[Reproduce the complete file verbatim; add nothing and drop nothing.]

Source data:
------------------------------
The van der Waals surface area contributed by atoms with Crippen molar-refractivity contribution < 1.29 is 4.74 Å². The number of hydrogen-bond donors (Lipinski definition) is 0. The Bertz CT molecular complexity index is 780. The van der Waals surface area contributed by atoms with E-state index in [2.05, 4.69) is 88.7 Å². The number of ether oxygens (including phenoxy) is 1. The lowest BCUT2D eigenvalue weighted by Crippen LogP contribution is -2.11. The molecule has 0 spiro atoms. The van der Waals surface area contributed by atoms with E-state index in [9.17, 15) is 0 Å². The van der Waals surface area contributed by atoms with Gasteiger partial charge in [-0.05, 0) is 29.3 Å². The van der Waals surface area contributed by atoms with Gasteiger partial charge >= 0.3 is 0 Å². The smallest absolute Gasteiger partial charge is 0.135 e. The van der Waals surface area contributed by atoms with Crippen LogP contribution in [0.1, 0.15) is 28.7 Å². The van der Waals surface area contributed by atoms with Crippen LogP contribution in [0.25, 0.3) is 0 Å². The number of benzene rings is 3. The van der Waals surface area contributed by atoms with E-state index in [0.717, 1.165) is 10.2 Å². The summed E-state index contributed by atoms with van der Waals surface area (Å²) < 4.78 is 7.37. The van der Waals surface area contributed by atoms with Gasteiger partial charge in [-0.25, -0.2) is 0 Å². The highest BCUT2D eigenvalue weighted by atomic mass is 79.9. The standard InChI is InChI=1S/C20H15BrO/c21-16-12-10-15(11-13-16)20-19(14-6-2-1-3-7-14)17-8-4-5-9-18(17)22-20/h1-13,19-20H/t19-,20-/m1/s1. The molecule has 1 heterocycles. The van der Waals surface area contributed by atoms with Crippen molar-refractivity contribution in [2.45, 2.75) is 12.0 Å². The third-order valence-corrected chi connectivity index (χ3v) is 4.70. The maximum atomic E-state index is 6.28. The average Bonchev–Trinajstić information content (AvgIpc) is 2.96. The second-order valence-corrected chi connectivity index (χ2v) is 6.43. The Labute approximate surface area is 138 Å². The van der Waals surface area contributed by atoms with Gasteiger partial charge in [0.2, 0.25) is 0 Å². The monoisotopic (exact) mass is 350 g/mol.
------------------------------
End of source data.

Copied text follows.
The van der Waals surface area contributed by atoms with Crippen molar-refractivity contribution < 1.29 is 4.74 Å². The number of hydrogen-bond donors (Lipinski definition) is 0. The Bertz CT molecular complexity index is 780. The van der Waals surface area contributed by atoms with E-state index in [2.05, 4.69) is 88.7 Å². The number of ether oxygens (including phenoxy) is 1. The lowest BCUT2D eigenvalue weighted by Crippen LogP contribution is -2.11. The molecule has 0 spiro atoms. The van der Waals surface area contributed by atoms with E-state index in [9.17, 15) is 0 Å². The van der Waals surface area contributed by atoms with Gasteiger partial charge in [-0.05, 0) is 29.3 Å². The van der Waals surface area contributed by atoms with Gasteiger partial charge >= 0.3 is 0 Å². The smallest absolute Gasteiger partial charge is 0.135 e. The van der Waals surface area contributed by atoms with Crippen LogP contribution in [0.1, 0.15) is 28.7 Å². The van der Waals surface area contributed by atoms with Crippen LogP contribution in [0.25, 0.3) is 0 Å². The number of benzene rings is 3. The van der Waals surface area contributed by atoms with E-state index in [0.717, 1.165) is 10.2 Å². The summed E-state index contributed by atoms with van der Waals surface area (Å²) < 4.78 is 7.37. The van der Waals surface area contributed by atoms with Gasteiger partial charge in [-0.25, -0.2) is 0 Å². The highest BCUT2D eigenvalue weighted by atomic mass is 79.9. The standard InChI is InChI=1S/C20H15BrO/c21-16-12-10-15(11-13-16)20-19(14-6-2-1-3-7-14)17-8-4-5-9-18(17)22-20/h1-13,19-20H/t19-,20-/m1/s1. The molecule has 1 heterocycles. The van der Waals surface area contributed by atoms with Crippen molar-refractivity contribution in [2.45, 2.75) is 12.0 Å². The third-order valence-corrected chi connectivity index (χ3v) is 4.70. The maximum atomic E-state index is 6.28. The average Bonchev–Trinajstić information content (AvgIpc) is 2.96. The second-order valence-corrected chi connectivity index (χ2v) is 6.43. The Labute approximate surface area is 138 Å². The van der Waals surface area contributed by atoms with Gasteiger partial charge in [0.2, 0.25) is 0 Å². The monoisotopic (exact) mass is 350 g/mol.